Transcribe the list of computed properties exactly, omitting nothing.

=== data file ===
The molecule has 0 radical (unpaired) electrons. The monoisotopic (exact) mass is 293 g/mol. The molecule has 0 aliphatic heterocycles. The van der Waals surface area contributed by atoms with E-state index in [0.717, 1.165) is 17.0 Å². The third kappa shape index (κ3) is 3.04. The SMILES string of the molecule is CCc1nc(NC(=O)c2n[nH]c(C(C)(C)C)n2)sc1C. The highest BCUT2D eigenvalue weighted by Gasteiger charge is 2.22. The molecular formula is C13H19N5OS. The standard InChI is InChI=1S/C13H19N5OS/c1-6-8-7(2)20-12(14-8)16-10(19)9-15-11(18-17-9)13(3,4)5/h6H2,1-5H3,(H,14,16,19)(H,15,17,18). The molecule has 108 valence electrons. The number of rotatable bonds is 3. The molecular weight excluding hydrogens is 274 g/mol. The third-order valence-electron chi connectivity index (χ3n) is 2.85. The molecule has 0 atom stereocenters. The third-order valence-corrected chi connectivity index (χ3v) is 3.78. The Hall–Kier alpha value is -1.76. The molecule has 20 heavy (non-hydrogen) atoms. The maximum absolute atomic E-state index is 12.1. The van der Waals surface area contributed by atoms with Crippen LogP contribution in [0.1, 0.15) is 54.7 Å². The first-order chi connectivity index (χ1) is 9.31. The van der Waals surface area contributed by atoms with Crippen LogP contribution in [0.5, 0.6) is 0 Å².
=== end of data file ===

The molecule has 0 radical (unpaired) electrons. The monoisotopic (exact) mass is 293 g/mol. The molecule has 0 aliphatic heterocycles. The van der Waals surface area contributed by atoms with E-state index in [0.717, 1.165) is 17.0 Å². The third kappa shape index (κ3) is 3.04. The SMILES string of the molecule is CCc1nc(NC(=O)c2n[nH]c(C(C)(C)C)n2)sc1C. The highest BCUT2D eigenvalue weighted by Gasteiger charge is 2.22. The molecular formula is C13H19N5OS. The standard InChI is InChI=1S/C13H19N5OS/c1-6-8-7(2)20-12(14-8)16-10(19)9-15-11(18-17-9)13(3,4)5/h6H2,1-5H3,(H,14,16,19)(H,15,17,18). The molecule has 108 valence electrons. The number of rotatable bonds is 3. The molecular weight excluding hydrogens is 274 g/mol. The third-order valence-electron chi connectivity index (χ3n) is 2.85. The molecule has 0 atom stereocenters. The third-order valence-corrected chi connectivity index (χ3v) is 3.78. The Hall–Kier alpha value is -1.76. The molecule has 20 heavy (non-hydrogen) atoms. The maximum absolute atomic E-state index is 12.1. The van der Waals surface area contributed by atoms with Crippen LogP contribution in [0.1, 0.15) is 54.7 Å². The first-order chi connectivity index (χ1) is 9.31. The van der Waals surface area contributed by atoms with Crippen LogP contribution in [0.5, 0.6) is 0 Å².